I like to think of our small house as being a small mansion. That way, when I leave our house, the half block on either side of our house is like a wing of our little mansion. There’s a laundry at the end of one block, and a restaurant at the end of the block, a vegetable market on the corner, and a small store around the corner.
Go just a block and a half to find a tortilla shop, two coffee shops, and four restaurants. One of those restaurants is in a small hotel which are the guest rooms of our little mansion.
It’s al about your perspective.
What was Mr. Thatcher’s first name? Or, what’s the first name of Oprah’s boyfriend?
I don’t know their first names nor do most people. Those guys are pretty much known to outsiders only by association to the famous women they’re with.
For Americans at least, the most common question asked of new acquaintances is “So what do you do?”
I have an online business, I write this blog, and I teach English as a second language in Mexico. It’s work, but not a regular job; I don’t get a paycheck.
My girlfriend gets a paycheck, so I usually get categorized as a sort of househusband. That’s ok. When the “What do you do?” question arises, I haven’t actually said “Oh, I’m a househusband.” But maybe I’ll start saying it and see what happens.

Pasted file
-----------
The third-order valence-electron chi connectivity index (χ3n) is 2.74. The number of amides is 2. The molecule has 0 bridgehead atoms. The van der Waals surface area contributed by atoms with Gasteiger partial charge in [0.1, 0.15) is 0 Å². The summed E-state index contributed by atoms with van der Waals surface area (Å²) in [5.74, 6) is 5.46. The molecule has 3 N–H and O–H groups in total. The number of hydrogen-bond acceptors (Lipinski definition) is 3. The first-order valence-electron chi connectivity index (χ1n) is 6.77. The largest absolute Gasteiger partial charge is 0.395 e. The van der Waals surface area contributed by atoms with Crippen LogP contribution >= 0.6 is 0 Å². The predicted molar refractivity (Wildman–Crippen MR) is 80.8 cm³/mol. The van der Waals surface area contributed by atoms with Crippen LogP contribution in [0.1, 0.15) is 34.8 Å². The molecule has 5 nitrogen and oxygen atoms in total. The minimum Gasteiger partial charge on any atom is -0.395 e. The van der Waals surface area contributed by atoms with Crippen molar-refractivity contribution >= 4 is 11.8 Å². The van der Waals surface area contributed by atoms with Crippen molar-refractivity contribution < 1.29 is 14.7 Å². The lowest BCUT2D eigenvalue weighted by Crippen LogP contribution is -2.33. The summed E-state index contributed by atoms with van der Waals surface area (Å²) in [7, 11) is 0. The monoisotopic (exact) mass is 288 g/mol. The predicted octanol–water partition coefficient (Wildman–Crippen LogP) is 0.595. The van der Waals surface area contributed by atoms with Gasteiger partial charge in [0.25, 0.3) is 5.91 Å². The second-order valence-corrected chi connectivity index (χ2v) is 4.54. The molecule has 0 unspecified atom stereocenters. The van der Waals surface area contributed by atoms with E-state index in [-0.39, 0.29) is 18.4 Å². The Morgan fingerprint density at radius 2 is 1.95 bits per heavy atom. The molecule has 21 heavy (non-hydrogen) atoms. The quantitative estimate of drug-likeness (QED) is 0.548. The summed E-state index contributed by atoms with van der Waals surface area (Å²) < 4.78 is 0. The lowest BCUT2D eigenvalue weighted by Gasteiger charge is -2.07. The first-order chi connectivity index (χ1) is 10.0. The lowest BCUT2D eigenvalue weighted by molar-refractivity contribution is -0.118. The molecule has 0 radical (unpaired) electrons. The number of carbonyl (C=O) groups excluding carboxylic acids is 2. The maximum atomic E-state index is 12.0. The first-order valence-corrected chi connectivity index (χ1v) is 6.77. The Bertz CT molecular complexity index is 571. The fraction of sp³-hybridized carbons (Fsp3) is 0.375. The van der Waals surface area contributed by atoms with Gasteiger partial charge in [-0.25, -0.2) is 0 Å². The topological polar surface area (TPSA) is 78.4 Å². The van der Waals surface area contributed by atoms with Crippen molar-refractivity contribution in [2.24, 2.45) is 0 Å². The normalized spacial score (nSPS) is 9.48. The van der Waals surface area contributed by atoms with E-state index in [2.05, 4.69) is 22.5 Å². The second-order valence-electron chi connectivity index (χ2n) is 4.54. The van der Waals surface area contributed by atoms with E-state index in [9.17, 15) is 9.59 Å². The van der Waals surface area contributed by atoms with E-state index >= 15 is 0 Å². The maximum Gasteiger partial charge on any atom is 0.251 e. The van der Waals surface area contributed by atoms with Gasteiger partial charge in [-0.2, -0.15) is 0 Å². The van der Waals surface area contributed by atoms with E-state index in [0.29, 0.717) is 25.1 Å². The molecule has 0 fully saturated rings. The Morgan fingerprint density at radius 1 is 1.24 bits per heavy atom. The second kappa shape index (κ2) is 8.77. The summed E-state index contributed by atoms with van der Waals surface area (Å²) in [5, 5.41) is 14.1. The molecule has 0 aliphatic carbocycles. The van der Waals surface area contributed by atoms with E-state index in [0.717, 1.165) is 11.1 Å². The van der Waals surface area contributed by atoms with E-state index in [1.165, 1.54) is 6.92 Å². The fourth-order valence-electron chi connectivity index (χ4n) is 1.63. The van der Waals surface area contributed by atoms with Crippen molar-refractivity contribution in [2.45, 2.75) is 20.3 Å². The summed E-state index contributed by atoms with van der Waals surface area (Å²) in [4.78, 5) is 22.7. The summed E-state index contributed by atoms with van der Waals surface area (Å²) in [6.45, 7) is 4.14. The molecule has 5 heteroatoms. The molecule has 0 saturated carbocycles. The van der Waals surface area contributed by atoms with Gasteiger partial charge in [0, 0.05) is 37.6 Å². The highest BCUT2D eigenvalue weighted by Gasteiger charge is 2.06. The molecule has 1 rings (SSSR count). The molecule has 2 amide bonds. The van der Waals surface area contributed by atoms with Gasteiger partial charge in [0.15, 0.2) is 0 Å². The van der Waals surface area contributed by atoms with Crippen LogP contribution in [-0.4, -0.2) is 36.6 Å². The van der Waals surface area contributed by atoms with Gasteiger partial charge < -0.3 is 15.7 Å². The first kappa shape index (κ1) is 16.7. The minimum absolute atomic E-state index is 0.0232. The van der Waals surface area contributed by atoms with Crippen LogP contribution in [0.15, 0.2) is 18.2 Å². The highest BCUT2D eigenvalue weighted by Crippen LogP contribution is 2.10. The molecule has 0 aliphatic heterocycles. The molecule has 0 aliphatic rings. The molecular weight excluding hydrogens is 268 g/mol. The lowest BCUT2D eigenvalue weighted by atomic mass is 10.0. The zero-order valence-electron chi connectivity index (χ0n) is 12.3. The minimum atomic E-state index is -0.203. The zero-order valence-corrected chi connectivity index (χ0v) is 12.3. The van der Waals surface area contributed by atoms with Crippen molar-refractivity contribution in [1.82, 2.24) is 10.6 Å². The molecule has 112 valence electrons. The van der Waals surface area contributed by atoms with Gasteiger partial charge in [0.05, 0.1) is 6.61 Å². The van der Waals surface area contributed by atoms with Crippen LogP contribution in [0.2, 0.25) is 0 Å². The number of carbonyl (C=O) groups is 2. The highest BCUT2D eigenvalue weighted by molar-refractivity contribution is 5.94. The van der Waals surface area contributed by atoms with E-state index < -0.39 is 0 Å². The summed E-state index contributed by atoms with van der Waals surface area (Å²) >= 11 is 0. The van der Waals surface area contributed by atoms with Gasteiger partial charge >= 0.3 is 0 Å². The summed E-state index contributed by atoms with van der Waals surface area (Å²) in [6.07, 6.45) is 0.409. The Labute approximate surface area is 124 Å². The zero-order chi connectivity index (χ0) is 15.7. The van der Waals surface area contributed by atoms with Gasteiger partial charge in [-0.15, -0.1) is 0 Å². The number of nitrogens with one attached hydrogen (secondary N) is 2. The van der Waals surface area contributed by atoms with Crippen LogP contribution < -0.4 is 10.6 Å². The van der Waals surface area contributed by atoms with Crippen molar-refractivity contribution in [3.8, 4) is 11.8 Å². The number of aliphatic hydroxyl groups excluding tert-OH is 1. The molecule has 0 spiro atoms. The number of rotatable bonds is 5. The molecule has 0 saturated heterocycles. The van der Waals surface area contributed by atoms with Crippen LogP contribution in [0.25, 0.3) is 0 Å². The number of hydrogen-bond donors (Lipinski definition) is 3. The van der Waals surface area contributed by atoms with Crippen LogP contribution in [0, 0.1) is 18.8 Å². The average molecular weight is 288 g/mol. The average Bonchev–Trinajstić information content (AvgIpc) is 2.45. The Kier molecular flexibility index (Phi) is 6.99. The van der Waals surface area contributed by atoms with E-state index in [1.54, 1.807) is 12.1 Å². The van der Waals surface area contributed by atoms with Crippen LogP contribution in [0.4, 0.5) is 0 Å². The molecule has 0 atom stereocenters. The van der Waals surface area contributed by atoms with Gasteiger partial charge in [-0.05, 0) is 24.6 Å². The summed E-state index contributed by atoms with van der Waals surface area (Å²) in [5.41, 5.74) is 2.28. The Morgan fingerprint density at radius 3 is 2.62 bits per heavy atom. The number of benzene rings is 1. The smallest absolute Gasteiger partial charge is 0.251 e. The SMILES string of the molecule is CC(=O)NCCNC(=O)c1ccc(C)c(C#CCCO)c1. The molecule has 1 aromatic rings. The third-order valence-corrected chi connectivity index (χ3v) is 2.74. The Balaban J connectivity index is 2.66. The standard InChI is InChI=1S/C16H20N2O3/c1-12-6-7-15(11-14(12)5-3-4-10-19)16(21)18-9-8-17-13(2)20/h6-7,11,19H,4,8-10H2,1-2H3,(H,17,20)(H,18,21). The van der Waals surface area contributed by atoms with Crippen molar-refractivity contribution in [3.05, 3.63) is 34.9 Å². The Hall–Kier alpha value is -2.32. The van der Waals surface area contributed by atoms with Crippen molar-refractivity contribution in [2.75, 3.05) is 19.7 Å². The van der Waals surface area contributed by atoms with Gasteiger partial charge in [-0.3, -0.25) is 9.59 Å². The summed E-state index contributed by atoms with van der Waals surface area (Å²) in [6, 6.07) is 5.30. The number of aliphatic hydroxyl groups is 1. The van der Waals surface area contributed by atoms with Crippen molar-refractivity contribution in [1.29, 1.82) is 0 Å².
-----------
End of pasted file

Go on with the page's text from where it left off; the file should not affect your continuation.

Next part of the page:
People, it seems, just want to hear a simple category they know like doctor, lawyer, or Indian chief, so they can file it away and continue on.
It’s almost like asking “How’re you doing?” People expect to hear “I’m well, thanks.” Are they actually interested in hearing about the thing the dermatologist froze on the side of your head this morning?
I was chatting with an education administrator from Berkley who was here visiting. Her son is getting ready to go off to college and she was explaining the advice she gives her son and his friends. It boils down to this: these days, most people entering the workforce will have many jobs rather than careers, and probably many will be freelancers. Is freelancer another name for househusband?
The days of easily categorizing people are changing because the workplace and work itself are changing.